Friday, May 13, 2011
Jonathan Safran Foer's Eating Animals
A couple things about me:
I hardly ever read nonfiction.
I have been a vegetarian for over 11 years.
Jonathan Safran Foer is an incredible fiction writer. One of my favorite movies is from his book, Everything is Illuminated, and his second novel, Extremely Loud and Incredibly Close, is one of my faves, so when I saw that he came out with a non-fiction book and it was about the food industry I was immediately interested.
Like I said, I hardly ever read nonfiction, and I actually have never read a full book about food (not even a Pollan). I stay up on food legislation, nutrition and safety through news articles and reports, but not books. I decided to give this a try mostly because I wanted to read a well writen fiction writer's nonfiction on a topic I enjoy, although I figured it would all be redundant information that I was already aware of. Some of it was, but I did learn some new information that I don't feel like gets much attention (such as the atrocities of sea trawling, or the amount of fecal matter that get's absorbed into chicken meat). A majority of the book is spent on the horrors of factory farming and the slaughter of the animals. All of this I am familiar with, although it is shocking and disgusting to hear about at any time. The abuses inherent in factory farming are getting a lot of media coverage lately, from Oprah to wonderful and accessible documentaries like Food Inc. I think it's incredibly important that people understand where their food comes from and how it is produced because, if you're reading this blog, you eat food. And if you can't handle reading about or viewing how your food is made, you honestly shouldn't eat it. The slaugher portions of the book, although a great reminder why I eat the way I eat, were not the important parts of this work. You can find that imformation anywhere. What I did find fascinating were Foer's own opinions on the subject. The why's and how's about his conversion to a vegetarian diet.
I have a two year old son. I can't tell you how many times while I was pregnant people would ask if I was going to raise my child vegetarian. If I said yes, I would get anything from criticism about taking away my child's agency, to lectures on the importances of protein, to "hmm, you'll grow out of it" type of comments. I can't say all these negative and unsuporrtive comments didn't get to me. I worried constantly about my decisions for my son and how I would raise him and if it was right or wrong. I tried to study my decisions with an open mind and finally decided I would raise him to eat like I eat. It makes life hard occaisionally. I have to explain things to family and caregivers, like that chicken broth isn't vegetarian even though it doesn't look like a piece of meat. For the most part our families are understanding and very kind and respectful of our little quirk, but I wonder what challanges it will pose in the future. Will my child feel left out when we are the only family not eating turkey at Thanksgiving, or hotdogs at a summer bbq? When will he even begin to notice these differences? What talks will we get into about the subject? How old will he be when he rebels, goes to McDonald's with friends and orders a cheeseburger? How will I feel then? Jonathan Safran Foer also wonders things like this, since he is also a new parent and deciding the best way to raise his child. I found the value of the book for me lay in these passages. I enjoyed reading his dilemmas and resolves and worries and fears and hopes and goals. We all have a relationship with our food. We feel emotional about it, attached to it. It's important for each of us to reflect on our diets and make resolves. Reading this book helped me remember the reasons behind some of my decisions and helped me have a moment to think about my own relationship with food and the experiences I am giving to my family.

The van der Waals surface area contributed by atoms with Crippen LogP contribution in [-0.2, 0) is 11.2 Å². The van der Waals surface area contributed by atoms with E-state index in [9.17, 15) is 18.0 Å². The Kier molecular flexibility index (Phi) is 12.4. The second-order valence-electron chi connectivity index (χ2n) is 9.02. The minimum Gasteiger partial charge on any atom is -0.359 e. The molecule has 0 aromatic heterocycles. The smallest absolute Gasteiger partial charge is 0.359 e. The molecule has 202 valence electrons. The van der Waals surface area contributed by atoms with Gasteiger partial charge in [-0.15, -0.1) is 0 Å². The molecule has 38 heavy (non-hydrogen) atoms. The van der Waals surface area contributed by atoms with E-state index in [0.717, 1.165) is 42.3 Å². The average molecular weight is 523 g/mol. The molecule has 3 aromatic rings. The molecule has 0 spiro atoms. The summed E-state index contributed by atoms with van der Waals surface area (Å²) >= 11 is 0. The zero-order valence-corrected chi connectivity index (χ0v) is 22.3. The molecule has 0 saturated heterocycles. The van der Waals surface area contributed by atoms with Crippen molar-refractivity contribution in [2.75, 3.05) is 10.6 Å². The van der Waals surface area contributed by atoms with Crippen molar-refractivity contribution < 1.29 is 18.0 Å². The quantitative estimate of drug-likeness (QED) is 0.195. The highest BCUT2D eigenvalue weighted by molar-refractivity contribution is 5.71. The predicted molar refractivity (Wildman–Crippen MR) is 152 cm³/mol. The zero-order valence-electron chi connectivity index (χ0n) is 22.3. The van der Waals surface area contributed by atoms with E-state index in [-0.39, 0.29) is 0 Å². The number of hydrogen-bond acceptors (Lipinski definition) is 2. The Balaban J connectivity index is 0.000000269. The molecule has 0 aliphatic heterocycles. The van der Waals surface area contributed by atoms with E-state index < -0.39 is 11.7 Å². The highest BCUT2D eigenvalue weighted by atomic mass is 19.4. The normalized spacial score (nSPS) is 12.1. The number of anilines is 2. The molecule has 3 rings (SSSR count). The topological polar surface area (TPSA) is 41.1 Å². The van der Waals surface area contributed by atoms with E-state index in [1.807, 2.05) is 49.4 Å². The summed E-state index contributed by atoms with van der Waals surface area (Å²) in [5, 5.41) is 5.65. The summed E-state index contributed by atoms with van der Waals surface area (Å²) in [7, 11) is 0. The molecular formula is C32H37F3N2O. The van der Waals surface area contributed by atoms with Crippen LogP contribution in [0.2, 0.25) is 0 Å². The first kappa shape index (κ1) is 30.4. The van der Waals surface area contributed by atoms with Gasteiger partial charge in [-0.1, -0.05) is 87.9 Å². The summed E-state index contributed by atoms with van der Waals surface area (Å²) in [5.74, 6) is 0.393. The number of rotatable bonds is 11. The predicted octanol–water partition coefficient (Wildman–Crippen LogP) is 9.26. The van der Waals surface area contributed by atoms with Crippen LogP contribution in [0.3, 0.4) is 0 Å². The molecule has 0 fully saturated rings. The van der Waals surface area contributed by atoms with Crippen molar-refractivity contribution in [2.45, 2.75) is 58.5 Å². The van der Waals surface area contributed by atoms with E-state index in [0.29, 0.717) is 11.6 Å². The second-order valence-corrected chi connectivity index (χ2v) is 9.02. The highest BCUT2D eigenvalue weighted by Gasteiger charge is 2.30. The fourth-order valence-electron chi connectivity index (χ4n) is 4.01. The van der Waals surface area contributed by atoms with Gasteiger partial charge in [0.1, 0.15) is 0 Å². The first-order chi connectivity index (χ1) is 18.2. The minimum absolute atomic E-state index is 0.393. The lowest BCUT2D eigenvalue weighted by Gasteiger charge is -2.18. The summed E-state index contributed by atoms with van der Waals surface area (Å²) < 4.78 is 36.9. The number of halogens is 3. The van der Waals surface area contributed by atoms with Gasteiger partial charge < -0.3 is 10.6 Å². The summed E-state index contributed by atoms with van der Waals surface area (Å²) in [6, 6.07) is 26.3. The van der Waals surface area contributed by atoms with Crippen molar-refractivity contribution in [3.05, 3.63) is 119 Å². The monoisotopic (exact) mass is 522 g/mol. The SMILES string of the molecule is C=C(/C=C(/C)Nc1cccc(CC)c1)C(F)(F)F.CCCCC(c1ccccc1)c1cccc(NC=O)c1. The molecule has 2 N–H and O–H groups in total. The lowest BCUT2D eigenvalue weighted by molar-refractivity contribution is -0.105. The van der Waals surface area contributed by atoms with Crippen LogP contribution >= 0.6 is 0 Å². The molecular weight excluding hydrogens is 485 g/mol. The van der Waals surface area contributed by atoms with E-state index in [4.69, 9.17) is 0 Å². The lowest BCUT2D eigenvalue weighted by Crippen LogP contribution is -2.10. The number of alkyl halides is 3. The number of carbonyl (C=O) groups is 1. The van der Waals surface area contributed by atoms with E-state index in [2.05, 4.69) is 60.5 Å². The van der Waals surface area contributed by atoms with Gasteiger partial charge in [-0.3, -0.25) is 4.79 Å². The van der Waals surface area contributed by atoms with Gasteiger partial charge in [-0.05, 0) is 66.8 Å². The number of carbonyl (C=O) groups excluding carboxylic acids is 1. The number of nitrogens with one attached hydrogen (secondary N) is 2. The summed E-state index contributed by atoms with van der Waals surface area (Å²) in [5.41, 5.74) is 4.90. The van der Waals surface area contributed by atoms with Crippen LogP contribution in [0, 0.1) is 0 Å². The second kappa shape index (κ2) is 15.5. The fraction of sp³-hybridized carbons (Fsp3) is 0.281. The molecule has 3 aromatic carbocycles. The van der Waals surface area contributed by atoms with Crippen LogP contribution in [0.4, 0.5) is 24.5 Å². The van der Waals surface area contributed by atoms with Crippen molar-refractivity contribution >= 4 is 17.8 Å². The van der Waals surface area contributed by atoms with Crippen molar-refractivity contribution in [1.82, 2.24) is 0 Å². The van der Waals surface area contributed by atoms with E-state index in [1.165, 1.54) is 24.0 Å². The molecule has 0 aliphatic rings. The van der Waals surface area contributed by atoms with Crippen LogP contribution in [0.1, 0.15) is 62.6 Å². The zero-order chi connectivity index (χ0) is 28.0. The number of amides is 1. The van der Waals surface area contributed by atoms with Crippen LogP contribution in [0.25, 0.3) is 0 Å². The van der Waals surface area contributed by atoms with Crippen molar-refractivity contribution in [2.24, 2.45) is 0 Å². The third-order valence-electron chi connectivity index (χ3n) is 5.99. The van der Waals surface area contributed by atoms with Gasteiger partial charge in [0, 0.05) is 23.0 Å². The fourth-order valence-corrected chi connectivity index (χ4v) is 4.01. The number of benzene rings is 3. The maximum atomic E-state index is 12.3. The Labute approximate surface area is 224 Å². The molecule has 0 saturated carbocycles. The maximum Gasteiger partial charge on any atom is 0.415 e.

So I didn't find it particularly new, or informant, but I did find it perfectly reflective and a great overall review of the the way our nation thinks of, produces, and consumes animals. It would be a good starting point for someone who is interested and doesn't know too much about the industry. It's opinionated, but it's also factual and the opinions are not harsh. Foer keeps a very open mind, and at the time of writing the book has only been vegetarian for a couple of years and still misses his Grandma's signature chicken dish. He takes into account stories from people on all sides: factory farmers, non-tradtional farmers, PETA, independent animal activists, vegans, vegeatrians, conscientious omnivores etc. He most defintely did his research for this book, and although he chooses a vegetarian diet himself, the book is not anti meat. It is anti factory farming, and a good call for change and activism in food production.